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Women in Major Projects Leadership


This research project aims to address the representation of women in the leadership of major projects.

It forms part of a broader action research programme (ARPL) on the leadership and delivery of major projects.

The judging panel noted that this was a very good research proposal that provides an attractive collaborative alliance of partners for engagement in supporting the diversity agenda. 

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How to cite this research
Pritchard, S. & Miles, E. (2018). Where are the Women in Major Projects Leadership? Association for Project Management.

Women In Major Projects Cover

What is the research?

One of the critical success factors for the delivery of projects is leadership diversity, including appropriate gender balance. However, women are seriously under-represented in the leadership teams of major projects. We want to understand the evidence for this; the explanations for why this might be the case; to explore ‘good practices’ - what helps to address this (and indeed, what doesn’t); and to craft strategies, with participating organisations, to improve the situation.

The study forms part of a broader action research programme on the leadership and delivery of major projects made up of a consortium of partner organisations from infrastructure, transport, health, defence, technology, energy, logistics, higher education, policy and audit, national and local government. Guided by an Advisory Council of senior and seasoned academics and leaders in the field, our focus is on the following research strands:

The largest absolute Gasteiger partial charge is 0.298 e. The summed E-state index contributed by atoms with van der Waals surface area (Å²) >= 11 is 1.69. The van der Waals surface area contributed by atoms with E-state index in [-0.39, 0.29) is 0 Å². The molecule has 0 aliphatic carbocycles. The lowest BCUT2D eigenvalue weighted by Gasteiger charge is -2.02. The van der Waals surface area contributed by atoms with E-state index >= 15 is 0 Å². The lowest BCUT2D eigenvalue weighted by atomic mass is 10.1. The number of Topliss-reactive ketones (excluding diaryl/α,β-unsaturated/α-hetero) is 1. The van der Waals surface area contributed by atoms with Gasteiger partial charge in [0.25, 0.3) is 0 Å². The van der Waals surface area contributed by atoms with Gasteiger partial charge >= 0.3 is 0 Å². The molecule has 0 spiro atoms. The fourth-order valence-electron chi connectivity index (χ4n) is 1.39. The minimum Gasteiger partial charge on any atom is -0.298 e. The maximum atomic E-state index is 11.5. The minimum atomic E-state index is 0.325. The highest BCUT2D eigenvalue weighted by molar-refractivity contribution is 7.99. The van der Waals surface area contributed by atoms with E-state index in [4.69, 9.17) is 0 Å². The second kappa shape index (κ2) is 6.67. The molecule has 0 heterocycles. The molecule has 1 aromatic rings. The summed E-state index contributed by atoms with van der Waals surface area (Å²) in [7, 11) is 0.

• the 'knowing-doing gap';
  • leadership in complex systems;
  • architectures for learning;
  • better metrics for complex projects;
  • women in major projects leadership.

 Why is it important?

The business case for diversity in organisational leadership has been established: more diverse teams make better decisions and achieve better outcomes. This is especially true for complex situations which have to address the needs of multiple and unaligned stakeholders. The past forty years have seen sustained efforts to improve the participation and representation of women in the leadership of organisations. The Davies Report (2011) evaluated the arguments for change at Board level and called for voluntary actions. Spearheaded by, among others, 30% Club, this campaign has seen (with some important caveats) notable success.

The progress witnessed in broader organisational life has yet to be observed in major projects.  The UK Government calculates that over 90% of policy (and over £500bn of spend) is now delivered through major projects. But in spite of considerable investment and attention, NAO identifies that 30% still report red or red/amber prospects for delivery; an improvement in project leadership would have a significant impact. Major projects are often delivered through temporary and provisional organisational forms, partnerships or bespoke enterprises: they can be highly visible - and high stakes.

These projects are often politically sensitive, nationally or internationally significant, high cost, often contested, and using novel technologies. Such conditions can lead to more conservative, more opaque and arguably more inequitable processes for recruitment, retention and promotion.

Furthermore, project leaders have historically come from the STEM fields; these are disproportionately occupied by men, which in turn impacts upon the leadership pipeline. 

The capacity (and capability) gap is growing across all sectors for the leadership and delivery of major projects.

The challenges for the recruitment, retention and development of future leaders and leadership teams for major projects is clear: we argue that a gender perspective is overdue.

Who is the intended audience?

This research will be of interest to project planners and evaluators in the public and third sector, but may have wider implications in terms of stakeholder management more broadly. 

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